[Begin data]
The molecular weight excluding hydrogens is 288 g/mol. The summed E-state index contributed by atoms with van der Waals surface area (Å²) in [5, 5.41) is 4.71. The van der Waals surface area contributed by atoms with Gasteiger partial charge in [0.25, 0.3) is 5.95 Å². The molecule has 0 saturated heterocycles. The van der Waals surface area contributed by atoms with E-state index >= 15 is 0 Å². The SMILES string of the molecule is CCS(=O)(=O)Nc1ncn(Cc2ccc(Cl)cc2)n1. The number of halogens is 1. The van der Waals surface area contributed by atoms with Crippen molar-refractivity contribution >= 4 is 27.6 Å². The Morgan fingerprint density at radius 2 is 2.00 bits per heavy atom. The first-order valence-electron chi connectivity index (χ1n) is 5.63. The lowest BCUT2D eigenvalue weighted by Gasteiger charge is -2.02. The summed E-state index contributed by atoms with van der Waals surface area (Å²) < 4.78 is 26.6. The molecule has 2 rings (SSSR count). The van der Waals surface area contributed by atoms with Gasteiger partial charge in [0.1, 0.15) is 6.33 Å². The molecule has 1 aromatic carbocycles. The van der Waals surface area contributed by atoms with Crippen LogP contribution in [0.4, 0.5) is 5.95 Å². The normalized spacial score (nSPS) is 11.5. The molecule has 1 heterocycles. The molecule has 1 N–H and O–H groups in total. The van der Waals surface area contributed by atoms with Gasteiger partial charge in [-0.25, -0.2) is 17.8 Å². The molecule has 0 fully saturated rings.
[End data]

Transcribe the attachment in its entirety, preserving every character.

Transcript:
The molecular weight excluding hydrogens is 288 g/mol. The summed E-state index contributed by atoms with van der Waals surface area (Å²) in [5, 5.41) is 4.71. The van der Waals surface area contributed by atoms with Gasteiger partial charge in [0.25, 0.3) is 5.95 Å². The molecule has 0 saturated heterocycles. The van der Waals surface area contributed by atoms with E-state index >= 15 is 0 Å². The SMILES string of the molecule is CCS(=O)(=O)Nc1ncn(Cc2ccc(Cl)cc2)n1. The number of halogens is 1. The van der Waals surface area contributed by atoms with Crippen molar-refractivity contribution >= 4 is 27.6 Å². The Morgan fingerprint density at radius 2 is 2.00 bits per heavy atom. The first-order valence-electron chi connectivity index (χ1n) is 5.63. The lowest BCUT2D eigenvalue weighted by Gasteiger charge is -2.02. The summed E-state index contributed by atoms with van der Waals surface area (Å²) < 4.78 is 26.6. The molecule has 2 rings (SSSR count). The van der Waals surface area contributed by atoms with Gasteiger partial charge in [0.1, 0.15) is 6.33 Å². The molecule has 1 aromatic carbocycles. The van der Waals surface area contributed by atoms with Crippen LogP contribution in [0.4, 0.5) is 5.95 Å². The normalized spacial score (nSPS) is 11.5. The molecule has 1 heterocycles. The molecule has 1 N–H and O–H groups in total. The van der Waals surface area contributed by atoms with Gasteiger partial charge in [-0.25, -0.2) is 17.8 Å². The molecule has 0 fully saturated rings.